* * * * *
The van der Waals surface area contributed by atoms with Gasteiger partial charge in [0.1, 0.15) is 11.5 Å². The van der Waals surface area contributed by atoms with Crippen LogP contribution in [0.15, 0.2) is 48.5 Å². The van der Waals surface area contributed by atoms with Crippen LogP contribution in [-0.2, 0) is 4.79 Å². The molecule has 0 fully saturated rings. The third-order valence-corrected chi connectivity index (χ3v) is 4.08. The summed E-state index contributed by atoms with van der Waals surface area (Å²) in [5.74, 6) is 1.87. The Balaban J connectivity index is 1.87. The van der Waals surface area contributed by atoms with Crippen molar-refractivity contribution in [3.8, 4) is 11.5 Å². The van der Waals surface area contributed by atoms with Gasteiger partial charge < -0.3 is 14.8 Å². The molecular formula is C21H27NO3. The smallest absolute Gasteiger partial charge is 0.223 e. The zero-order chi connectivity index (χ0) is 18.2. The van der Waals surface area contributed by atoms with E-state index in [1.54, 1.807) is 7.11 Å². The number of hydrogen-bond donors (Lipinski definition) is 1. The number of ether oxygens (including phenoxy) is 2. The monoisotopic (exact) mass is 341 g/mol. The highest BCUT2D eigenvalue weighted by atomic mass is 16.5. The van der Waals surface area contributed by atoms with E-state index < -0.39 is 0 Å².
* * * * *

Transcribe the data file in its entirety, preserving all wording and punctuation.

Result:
The van der Waals surface area contributed by atoms with Gasteiger partial charge in [0.1, 0.15) is 11.5 Å². The van der Waals surface area contributed by atoms with Crippen LogP contribution in [0.15, 0.2) is 48.5 Å². The van der Waals surface area contributed by atoms with Crippen LogP contribution in [-0.2, 0) is 4.79 Å². The molecule has 0 fully saturated rings. The third-order valence-corrected chi connectivity index (χ3v) is 4.08. The summed E-state index contributed by atoms with van der Waals surface area (Å²) in [5.74, 6) is 1.87. The Balaban J connectivity index is 1.87. The van der Waals surface area contributed by atoms with Crippen molar-refractivity contribution in [3.8, 4) is 11.5 Å². The van der Waals surface area contributed by atoms with Gasteiger partial charge < -0.3 is 14.8 Å². The molecular formula is C21H27NO3. The smallest absolute Gasteiger partial charge is 0.223 e. The zero-order chi connectivity index (χ0) is 18.2. The van der Waals surface area contributed by atoms with E-state index in [1.54, 1.807) is 7.11 Å². The number of hydrogen-bond donors (Lipinski definition) is 1. The number of ether oxygens (including phenoxy) is 2. The monoisotopic (exact) mass is 341 g/mol. The highest BCUT2D eigenvalue weighted by atomic mass is 16.5. The van der Waals surface area contributed by atoms with E-state index < -0.39 is 0 Å².